Re: How Ethical is Marijuana Prohibition?

I don't know how the system in the United States works, here in the Northern Territory of Australia a cannabis user can escape being arrested for possessing small amounts (eg less than 50 grams of plant material).  If found in possession of cannabis in such quantities, authorities have the option of siezing the cannabis and issuing a $210 fine.

 Here in the Territory, there is a great drug and alcohol problem.  The drug of choice at the moment is probably alcohol closely followed by cannabis.  There is plenty of evidence to show that cannabis destroys lives and families just as well as alcohol in the cities as well as in the smaller communities.  For example, alcohol fuelled crime and violence is exceptionally bad, but in the Territory, frequently the crime and violence is cannabis and alcohol fuelled which is just beyond belief.  People are quite happy to spend the majority of their earnings on cannabis and alcohol, neglecting basic necessities such as food for themselves and frequently their kids. (another example, a deal bag may cost about $50 in town, in a community that same deal bag could go for as much as $200)

 Drug and alcohol programs don't seem to work effectively and  community leaders don't have enough influence over young people anymore.

Cannabis may be just a plant, and so is opium, but the negative effects on the community as a whole vastly outway in percieved benefit gained from getting high.  Prohibition has been shown repeatedly to be ineffective, people will always find a way to get what they want, look at how effective alcohol prohibition was.  I do believe that governments are cheating themselves out of tax dollars by not regulating cannabis, but I certainly don't believe cannabis is a good thing or even a harmless thing.

There seems to be plenty of studies out there to support either argument, that cannabis is harmless, doesn't cause lung cancer or is harmful, has just as much chance to cause lung cancer as cigarette smoking and increases the chance of mental illness in users.  I agree with the mental illness, I've seen far too much of it to believe it's a mere coincidence.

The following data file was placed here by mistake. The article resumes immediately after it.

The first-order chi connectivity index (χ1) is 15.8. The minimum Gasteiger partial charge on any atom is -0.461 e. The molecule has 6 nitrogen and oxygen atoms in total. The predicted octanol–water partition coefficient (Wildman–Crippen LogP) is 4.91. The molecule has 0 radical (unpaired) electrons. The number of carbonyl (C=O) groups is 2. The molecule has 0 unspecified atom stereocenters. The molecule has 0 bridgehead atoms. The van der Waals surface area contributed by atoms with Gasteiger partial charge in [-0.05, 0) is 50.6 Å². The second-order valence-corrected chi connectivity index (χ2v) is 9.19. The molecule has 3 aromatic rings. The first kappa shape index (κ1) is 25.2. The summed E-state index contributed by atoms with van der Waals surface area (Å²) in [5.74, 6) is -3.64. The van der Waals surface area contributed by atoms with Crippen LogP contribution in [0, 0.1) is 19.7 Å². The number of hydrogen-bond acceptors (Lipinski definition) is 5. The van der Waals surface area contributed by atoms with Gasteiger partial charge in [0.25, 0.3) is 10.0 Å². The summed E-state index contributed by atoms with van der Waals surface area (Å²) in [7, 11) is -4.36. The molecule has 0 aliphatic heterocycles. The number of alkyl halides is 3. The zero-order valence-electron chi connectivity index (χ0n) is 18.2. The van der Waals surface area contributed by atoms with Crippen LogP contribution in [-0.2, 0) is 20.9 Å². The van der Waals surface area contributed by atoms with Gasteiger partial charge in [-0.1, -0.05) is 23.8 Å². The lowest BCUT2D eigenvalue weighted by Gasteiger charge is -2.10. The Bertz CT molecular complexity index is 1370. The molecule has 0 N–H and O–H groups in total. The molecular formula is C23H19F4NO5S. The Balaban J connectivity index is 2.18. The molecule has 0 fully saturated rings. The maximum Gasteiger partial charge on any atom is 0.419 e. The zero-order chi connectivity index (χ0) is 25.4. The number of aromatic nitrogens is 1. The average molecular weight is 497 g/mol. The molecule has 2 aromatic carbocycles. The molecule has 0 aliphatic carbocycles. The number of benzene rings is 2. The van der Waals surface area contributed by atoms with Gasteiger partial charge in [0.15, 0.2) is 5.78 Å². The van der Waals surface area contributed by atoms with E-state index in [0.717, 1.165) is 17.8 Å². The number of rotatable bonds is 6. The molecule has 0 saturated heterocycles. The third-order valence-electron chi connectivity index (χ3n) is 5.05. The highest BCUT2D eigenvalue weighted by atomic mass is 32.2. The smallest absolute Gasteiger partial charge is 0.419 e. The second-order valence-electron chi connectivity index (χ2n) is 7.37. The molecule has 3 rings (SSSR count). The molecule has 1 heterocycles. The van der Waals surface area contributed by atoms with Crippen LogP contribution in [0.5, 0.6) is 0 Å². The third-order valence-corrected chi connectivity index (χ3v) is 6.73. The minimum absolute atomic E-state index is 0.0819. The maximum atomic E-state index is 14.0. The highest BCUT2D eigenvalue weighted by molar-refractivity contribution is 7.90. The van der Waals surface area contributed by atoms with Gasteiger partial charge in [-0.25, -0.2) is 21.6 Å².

The laws here in the Territory appear to be fair at the moment, users get a lesser penalty to suppliers.  The main thing that changes the severity of the sentence is that frequently there are other offences attached to the drug use.

NYTimes exposé reveals how Facebook handled scandals

Delay, deny and deflect were the strategies Facebook has used to navigate scandals it's faced in recent years, according to the New York Times.

(Photo by Chip Somodevilla/Getty Images)
Politics & Current Affairs
  • The exhaustive report is based on interviews with more than 50 people with ties to the company.
  • It outlines how senior executives misled the public and lawmakers in regards to what it had discovered about privacy breaches and Russian interference in U.S. politics.
  • On Thursday, Facebook cut ties with one of the companies, Definers Public Relations, listed in the report.
Keep reading Show less

Russian reporters discover 101 'tortured' whales jammed in offshore pens

Protected animals are feared to be headed for the black market.

Politics & Current Affairs
  • Russian news network discovers 101 black-market whales.
  • Orcas and belugas are seen crammed into tiny pens.
  • Marine parks continue to create a high-price demand for illegal captures.
Keep reading Show less

Unraveling the mystery behind dogs' floppy ears

Dogs' floppy ears may be part of why they and other domesticated animals love humans so much.

Photo by Jamie Street on Unsplash
Surprising Science
  • Nearly all domestic animals share several key traits in addition to friendliness to humans, traits such as floppy ears, a spotted coat, a shorter snout, and so on.
  • Researchers have been puzzled as to why these traits keep showing up in disparate species, even when they aren't being bred for those qualities. This is known as "domestication syndrome."
  • Now, researchers are pointing to a group of a cells called neural crest cells as the key to understanding domestication syndrome.
Keep reading Show less